It may comfort you to know that Susan Orlean claims to have “a sad dependence” on her iPhone. The New Yorker staff writer, who published an article (paywall) on the Twitter account Horse_ebooks this week, tells Bobby Finger that she had to buy a new battery case because she ran through the charge on her phone by the middle of the day.
2012 could be the year that we get to know Sergei Dovlatov, and our own Sonya Chung may have played a role. Her 2009 piece on the forgotten Russian humorist helped land one of his stories in PEN America. Soon we started seeing Dovlatov mentioned everywhere, and last year, Counterpoint published The Suitcase, and now The Zone will be released this week. Other new releases this week: An Available Man by Hilma Wolitzer, Heft by Liz Moore, and The Evening Hour, a debut novel by Carter Sickels.
Heaven forbid someone ever draws parallels between your writing and that of “Robert Rabelais the Younger.” For his work, published in the nineteenth century, has been described as “the most appallingly bad epic poem to have ever been written in English, comprised of 384 interminable pages of doggerel verse devoid of any literary merit, an opus d'odure that screams stinkburger.” (And that’s one of the more positive evaluations.)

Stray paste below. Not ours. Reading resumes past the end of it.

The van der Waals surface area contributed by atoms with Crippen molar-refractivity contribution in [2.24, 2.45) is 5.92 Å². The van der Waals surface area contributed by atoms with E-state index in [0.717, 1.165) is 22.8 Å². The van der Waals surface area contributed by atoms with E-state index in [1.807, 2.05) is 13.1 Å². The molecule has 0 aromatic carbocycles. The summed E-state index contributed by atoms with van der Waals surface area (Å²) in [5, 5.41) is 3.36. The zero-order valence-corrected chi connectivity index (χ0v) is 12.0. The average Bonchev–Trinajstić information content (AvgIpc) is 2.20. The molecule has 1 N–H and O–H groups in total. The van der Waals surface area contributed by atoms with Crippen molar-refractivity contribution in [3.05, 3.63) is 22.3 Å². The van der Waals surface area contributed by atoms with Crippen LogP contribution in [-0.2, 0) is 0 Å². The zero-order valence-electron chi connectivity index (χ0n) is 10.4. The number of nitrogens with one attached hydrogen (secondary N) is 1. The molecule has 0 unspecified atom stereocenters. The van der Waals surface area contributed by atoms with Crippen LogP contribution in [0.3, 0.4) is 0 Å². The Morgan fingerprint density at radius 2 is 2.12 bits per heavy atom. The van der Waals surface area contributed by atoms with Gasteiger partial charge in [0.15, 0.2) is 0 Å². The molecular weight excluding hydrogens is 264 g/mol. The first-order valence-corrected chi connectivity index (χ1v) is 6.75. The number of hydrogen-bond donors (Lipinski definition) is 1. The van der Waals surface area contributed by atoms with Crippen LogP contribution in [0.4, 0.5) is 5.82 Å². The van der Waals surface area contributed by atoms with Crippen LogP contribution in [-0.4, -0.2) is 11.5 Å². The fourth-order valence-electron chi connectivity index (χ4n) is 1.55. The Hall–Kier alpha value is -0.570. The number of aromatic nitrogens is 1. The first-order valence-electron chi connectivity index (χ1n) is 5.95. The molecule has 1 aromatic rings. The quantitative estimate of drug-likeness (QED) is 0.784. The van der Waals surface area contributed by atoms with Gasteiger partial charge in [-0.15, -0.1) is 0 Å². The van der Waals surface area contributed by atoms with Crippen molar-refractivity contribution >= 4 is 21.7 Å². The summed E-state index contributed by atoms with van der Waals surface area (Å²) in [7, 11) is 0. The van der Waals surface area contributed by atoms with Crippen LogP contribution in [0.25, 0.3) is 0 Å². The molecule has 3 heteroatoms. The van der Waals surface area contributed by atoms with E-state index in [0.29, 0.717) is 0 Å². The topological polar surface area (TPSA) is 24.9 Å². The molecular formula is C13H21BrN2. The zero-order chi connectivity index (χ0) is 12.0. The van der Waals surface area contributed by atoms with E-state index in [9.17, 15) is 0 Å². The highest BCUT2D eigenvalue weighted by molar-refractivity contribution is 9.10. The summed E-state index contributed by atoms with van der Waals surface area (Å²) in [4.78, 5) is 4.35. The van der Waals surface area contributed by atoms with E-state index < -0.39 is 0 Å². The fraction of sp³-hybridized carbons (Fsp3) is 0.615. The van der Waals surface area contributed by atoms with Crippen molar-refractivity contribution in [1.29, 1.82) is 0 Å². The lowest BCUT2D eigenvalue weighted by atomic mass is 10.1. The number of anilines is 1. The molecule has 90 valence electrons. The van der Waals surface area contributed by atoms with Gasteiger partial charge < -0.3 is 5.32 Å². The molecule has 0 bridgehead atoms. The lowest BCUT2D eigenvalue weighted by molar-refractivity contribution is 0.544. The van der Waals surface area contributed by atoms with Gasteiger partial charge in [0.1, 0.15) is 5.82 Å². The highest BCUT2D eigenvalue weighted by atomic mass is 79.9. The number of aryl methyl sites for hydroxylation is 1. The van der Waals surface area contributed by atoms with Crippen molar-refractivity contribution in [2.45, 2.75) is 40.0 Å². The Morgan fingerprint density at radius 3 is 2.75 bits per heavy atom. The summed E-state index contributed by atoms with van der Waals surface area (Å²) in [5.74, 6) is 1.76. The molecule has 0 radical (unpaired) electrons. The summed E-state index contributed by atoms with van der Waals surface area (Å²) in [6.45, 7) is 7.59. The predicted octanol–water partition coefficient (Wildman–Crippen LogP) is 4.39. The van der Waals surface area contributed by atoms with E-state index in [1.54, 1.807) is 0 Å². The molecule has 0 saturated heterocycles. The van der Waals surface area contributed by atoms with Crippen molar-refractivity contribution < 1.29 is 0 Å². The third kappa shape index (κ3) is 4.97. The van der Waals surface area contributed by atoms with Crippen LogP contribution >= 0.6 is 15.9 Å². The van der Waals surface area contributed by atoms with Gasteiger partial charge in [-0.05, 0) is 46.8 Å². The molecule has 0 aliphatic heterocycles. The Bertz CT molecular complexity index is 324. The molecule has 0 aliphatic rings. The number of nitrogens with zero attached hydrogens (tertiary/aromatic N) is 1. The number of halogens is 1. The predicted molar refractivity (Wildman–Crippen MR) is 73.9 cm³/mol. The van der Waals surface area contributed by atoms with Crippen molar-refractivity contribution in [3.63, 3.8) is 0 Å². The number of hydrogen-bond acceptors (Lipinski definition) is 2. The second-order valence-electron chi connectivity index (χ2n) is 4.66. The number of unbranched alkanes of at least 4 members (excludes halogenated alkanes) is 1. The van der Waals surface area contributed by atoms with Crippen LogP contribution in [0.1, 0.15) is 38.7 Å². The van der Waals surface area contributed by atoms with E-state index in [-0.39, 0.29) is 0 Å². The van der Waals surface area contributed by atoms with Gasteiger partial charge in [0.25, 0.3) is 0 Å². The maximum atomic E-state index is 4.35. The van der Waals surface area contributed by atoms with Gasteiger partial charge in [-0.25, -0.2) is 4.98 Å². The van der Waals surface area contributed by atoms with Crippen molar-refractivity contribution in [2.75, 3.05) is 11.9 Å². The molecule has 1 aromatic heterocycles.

"Riordan’s books prompt an uneasy interrogation of the premise underlying the 'so long as they’re reading' side of the debate—at least among those of us who want to share Neil Gaiman’s optimistic view that all reading is good reading, and yet find ourselves by disposition closer to the Tim Parks end of the spectrum, worried that those books on our children’s shelves that offer easy gratification are crowding out the different pleasures that may be offered by less grabby volumes." In an essay for The New Yorker, Rebecca Mead considers questions about what children should be reading through the lens of the Percy Jackson series.